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Kuerten’s feat on clay


Gustavo Kuerten of Brazil returns ball to Roger Federer of Switzerland during their third-round match. Gustavo Kuerten of Brazil returns ball to Roger Federer of Switzerland during their third-round match. 
 (Associated PressAssociated Press / The Spokesman-Review)
Gustavo Kuerten of Brazil returns ball to Roger Federer of Switzerland during their third-round match. Gustavo Kuerten of Brazil returns ball to Roger Federer of Switzerland during their third-round match. (Associated PressAssociated Press / The Spokesman-Review)
Associated Press

PARIS — With the familiar red clay underfoot, and chants of “Gu-ga!” ringing in his ears, Gustavo Kuerten felt right at home.

Something about the French Open inspires the three-time champion: His preparation doesn’t matter, nor does his health, nor does the opponent, apparently.

Showing no signs of a bum hip or recent time off, Kuerten upset No. 1-ranked Roger Federer 6-4, 6-4, 6-4 Saturday to reach the round of 16 at Roland Garros for the sixth straight year.

“I came here in bad shape, playing bad,” said the man known as Guga, who entered the French Open ranked 30th and just 2-4 since February. “But every time I go on the court, it seems something special happens with the love and passion I have for the tournament that brings the best out in me.”

It tends to bring out the worst in the top-seeded Federer, who lost to journeymen in the first round in 2002 and 2003. After the latter disappointment, he went 19-1 at Grand Slam tournaments, winning Wimbledon and the Australian Open.

Boasting a tour-high four titles and a 34-3 record this season, the Swiss star never worked his way into the match against Kuerten, though, failing to secure a break point after the second game.

“I don’t really care what I did. Now it’s over. The tournament is over,” Federer said when asked whether he erred in strategy. “What can I do now?”

Book a flight, for one thing. His early exit follows those by defending champions Juan Carlos Ferrero and No. 1 Justine Henin-Hardenne and marks the first time in French Open history that both top-seeded players lost before the fourth round.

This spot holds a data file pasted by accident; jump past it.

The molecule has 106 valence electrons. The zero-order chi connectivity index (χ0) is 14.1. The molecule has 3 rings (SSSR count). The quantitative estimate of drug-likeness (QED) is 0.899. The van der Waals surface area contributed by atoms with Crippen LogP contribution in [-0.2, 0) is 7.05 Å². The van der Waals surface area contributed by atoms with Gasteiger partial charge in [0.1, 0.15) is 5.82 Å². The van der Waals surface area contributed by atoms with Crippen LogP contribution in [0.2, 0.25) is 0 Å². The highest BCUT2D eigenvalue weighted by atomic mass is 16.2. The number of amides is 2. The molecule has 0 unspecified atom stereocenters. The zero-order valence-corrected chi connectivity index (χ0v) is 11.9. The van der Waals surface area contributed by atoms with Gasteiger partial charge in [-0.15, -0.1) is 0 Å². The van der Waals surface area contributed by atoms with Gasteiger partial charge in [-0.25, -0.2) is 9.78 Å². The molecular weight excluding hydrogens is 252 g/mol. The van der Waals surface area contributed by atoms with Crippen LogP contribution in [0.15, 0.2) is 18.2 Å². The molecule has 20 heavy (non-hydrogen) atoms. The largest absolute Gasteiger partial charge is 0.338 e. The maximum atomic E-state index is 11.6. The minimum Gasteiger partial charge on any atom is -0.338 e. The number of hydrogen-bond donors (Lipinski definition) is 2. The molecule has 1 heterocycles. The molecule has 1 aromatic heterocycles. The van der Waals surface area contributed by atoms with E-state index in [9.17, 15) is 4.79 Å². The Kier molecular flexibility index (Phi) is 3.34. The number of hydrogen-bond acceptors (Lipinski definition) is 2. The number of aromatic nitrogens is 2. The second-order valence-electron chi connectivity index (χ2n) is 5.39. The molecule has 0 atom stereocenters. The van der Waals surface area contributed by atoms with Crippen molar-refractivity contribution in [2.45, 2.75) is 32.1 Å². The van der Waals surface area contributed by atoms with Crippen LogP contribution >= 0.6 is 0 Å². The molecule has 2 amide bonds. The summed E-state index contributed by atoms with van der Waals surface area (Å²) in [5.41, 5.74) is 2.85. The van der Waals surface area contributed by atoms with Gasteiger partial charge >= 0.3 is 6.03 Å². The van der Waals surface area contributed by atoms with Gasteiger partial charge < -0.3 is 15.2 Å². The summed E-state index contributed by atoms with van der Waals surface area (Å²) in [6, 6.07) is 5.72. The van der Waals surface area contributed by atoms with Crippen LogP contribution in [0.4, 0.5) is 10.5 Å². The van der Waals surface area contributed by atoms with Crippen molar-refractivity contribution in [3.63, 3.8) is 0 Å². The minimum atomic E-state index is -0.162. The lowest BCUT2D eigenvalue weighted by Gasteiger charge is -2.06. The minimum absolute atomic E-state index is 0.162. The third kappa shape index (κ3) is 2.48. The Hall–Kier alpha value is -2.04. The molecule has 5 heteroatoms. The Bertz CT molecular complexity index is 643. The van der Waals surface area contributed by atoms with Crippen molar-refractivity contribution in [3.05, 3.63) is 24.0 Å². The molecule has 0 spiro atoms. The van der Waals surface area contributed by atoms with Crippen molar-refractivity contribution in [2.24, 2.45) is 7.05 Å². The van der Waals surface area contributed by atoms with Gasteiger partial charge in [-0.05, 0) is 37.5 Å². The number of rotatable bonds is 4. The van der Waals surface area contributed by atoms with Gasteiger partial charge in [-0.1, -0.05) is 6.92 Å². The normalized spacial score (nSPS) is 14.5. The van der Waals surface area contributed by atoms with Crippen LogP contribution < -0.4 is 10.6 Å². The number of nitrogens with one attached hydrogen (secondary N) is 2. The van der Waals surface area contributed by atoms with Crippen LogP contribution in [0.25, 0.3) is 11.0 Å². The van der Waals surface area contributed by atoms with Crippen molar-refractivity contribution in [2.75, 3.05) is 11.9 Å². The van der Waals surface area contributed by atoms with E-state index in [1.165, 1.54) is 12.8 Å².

The “ooh-waah” Kuerten seemed to sing as he exhaled while swinging through each groundstroke sounded similar to the fans’ chants of his nickname echoing through the main stadium, where green-gold-and-blue Brazilian flags dotted the stands.

The spectators were in an angrier mood 6 hours later, when full-throated boos were directed at Marat Safin as he walked off the same court at dusk, toting a 6-7 (4), 6-4, 3-6, 7-5, 7-5 victory over Italian qualifier Potito Starace, who’s ranked 202nd.

The match provided the most theater on a day when Serena Williams, Venus Williams and Jennifer Capriati moved into the women’s fourth round.

Safin — penalized a point for pulling down his shorts during a two-day, five-set, second-round victory over Felix Mantilla — drew the crowd’s ire by repeatedly stopping play to have blisters on his left hand treated by a trainer.

The most notable interruption came while Starace was serving for the match at 5-4 in the fourth set and right after a spectacular forehand passing shot erased Starace’s second match point (Safin saved one against Mantilla). The jeers and whistles were so loud during that delay, Safin climbed up the chair umpire’s stand to hear him.

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